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What You Need to Know About Pet First Aid

Are you prepared in the event of an emergency? Here are some tips for how to prepare yourself should your dog or cat need first aid.

From torn paw pads to foreign body consumption, being prepared in the event of an emergency will help keep your pet safe and comfortable. It could even save your dog or cat’s life! Always keep a first aid kit for pets handy, and remember that any medical event should be quickly followed up with a phone call or visit to your veterinarian. Here are some tips for how to prepare yourself in the event your dog or cat needs first aid.

Keep Pet First Aid Kits in Your Home and Vehicle

giant schnauzer in the woods

A pet first aid kit is a must-have for any dog or cat parent. At a minimum, keep the following items in an easy-to-reach place in both your home and vehicle for quick access during an emergency:

  • Copy of your pet’s medical records
  • Emergency phone numbers, including your pet’s veterinarian, a list of nearby emergency vet clinics, local poison control, and non-emergency police
  • Digital thermometer for pets
  • Spare collar and leash
  • Saline solution
  • Gauze and adhesive tape
  • 3% hydrogen peroxide
  • Clean towels
  • Activated charcoal or milk of magnesia
  • Eye dropper
  • Any necessary medications that are specific to your pet

By keeping these items on hand, you will have an easier time remaining calm and administering care to your dog or cat in the event of an emergency.

two cats eating freeze-dried raw

Know How to Care For an Injured Pet

Knowing how to care for your pet in the event of an emergency will help keep you and your dog or cat safe in a potentially distressing situation. Here are a few tips to keep in mind should something happen to your pet:

  • Approach carefully. Remember that no matter how well you may know your dog or cat, an injured pet may bite or scratch out of pain. Always proceed with caution when caring for any animal. Perform any examination carefully, and stop if your pet becomes agitated.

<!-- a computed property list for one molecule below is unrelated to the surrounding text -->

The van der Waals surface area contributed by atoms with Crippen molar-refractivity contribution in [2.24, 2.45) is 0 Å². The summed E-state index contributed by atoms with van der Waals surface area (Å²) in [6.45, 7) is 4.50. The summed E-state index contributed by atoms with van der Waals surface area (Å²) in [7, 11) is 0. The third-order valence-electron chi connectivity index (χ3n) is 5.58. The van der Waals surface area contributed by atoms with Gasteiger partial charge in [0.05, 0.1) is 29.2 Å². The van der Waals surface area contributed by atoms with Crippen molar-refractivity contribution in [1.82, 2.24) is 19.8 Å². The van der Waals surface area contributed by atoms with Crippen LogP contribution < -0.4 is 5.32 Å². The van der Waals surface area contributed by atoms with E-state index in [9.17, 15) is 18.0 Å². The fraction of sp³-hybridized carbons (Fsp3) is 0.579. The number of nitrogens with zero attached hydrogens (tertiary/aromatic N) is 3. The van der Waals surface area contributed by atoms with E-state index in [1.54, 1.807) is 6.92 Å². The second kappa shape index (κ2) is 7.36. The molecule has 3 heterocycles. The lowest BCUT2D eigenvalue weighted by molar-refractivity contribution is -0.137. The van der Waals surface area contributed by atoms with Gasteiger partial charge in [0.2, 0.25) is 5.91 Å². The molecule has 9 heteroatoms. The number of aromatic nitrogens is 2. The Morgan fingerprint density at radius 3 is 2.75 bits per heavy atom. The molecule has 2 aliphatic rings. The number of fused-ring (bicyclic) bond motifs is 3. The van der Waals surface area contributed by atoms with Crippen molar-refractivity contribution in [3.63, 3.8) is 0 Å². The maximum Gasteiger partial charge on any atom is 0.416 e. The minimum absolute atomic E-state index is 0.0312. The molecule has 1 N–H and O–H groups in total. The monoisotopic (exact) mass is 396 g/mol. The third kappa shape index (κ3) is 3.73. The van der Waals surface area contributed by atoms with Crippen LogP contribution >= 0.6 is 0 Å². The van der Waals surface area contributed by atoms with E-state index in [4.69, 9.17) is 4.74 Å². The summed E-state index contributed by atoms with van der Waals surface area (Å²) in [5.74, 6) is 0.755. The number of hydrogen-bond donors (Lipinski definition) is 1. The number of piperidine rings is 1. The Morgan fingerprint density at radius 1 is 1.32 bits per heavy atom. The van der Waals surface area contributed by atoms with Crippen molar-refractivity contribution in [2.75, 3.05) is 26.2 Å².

• Call a veterinarian as soon as possible. Your first step in caring for your injured or sick pet should always be to call their veterinarian or a local emergency vet to confirm that any action you plan to take will not do more harm than good. Most emergency vet clinics are available 24/7 and can provide help over the phone. 
  • Bandage or splint wounds before moving your pet to another location. If a cut goes deep enough it can cause your dog or cat immense pain, and attempting to move them can cause additional harm to the animal or to you. 
  • Always confirm with your vet before attempting to induce vomiting. In the case of your pet ingesting something toxic, vomiting can sometimes be induced at home prior to visiting your vet’s office. Calling your vet first will ensure you’re doing it properly. Remember, you should never muzzle a dog that is actively vomiting. 
  • Confine your pet to a crate while transporting them to the veterinary clinic. A car crate or pet carrier is recommended to prevent your dog and cat from sustaining additional injuries while you’re on your way to the vet. If you do not have a crate, a cardboard box or other container may work fine.
dog eating a snack on a hike

First Aid for Pets While Traveling

Many of us love to hike, camp, and travel with our pets. As much fun as this can be, it’s important to be prepared for an emergency situation while you and your dog or cat are away from home. 

  • Pack a travel-size first aid kit for pets.
  • Bring enough water and shelf-stable, lightweight pet food such as freeze-dried raw for up to two weeks in the event you are stranded somewhere with an injured pet
  • Keep important phone numbers on-hand. These should include your pet’s veterinarian, a local emergency veterinarian, and the National Animal Poison Control Hotline which is (888) 426-4235. 
  • Ensure your pet is wearing an ID tag that includes your name and phone number as well as a travel tag that includes information for where you are staying on your trip. It is also recommended to have your pet microchipped in the event they slip out of their collar. 
  • If your pet is acting unusual in any way while traveling, call their veterinarian with an update.

Remember that your pets are completely dependent on you to protect them in the event of an emergency. Making a plan and knowing where your pet first aid kits are could save their lives in the event of an emergency at home or while traveling.

Stella & Chewy’s Cares

At Stella & Chewy’s, we want all dogs to feel happy and be healthy, which means feeding them the good stuff! Be sure to calm your dog or cat when they experience distress by offering one of our delicious treats for dogs or freeze-dried meals for cats. For more helpful articles, product information, and updates, check out Our Blog: For the Pet Obsessed.

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Cat, Dog, Lifestyle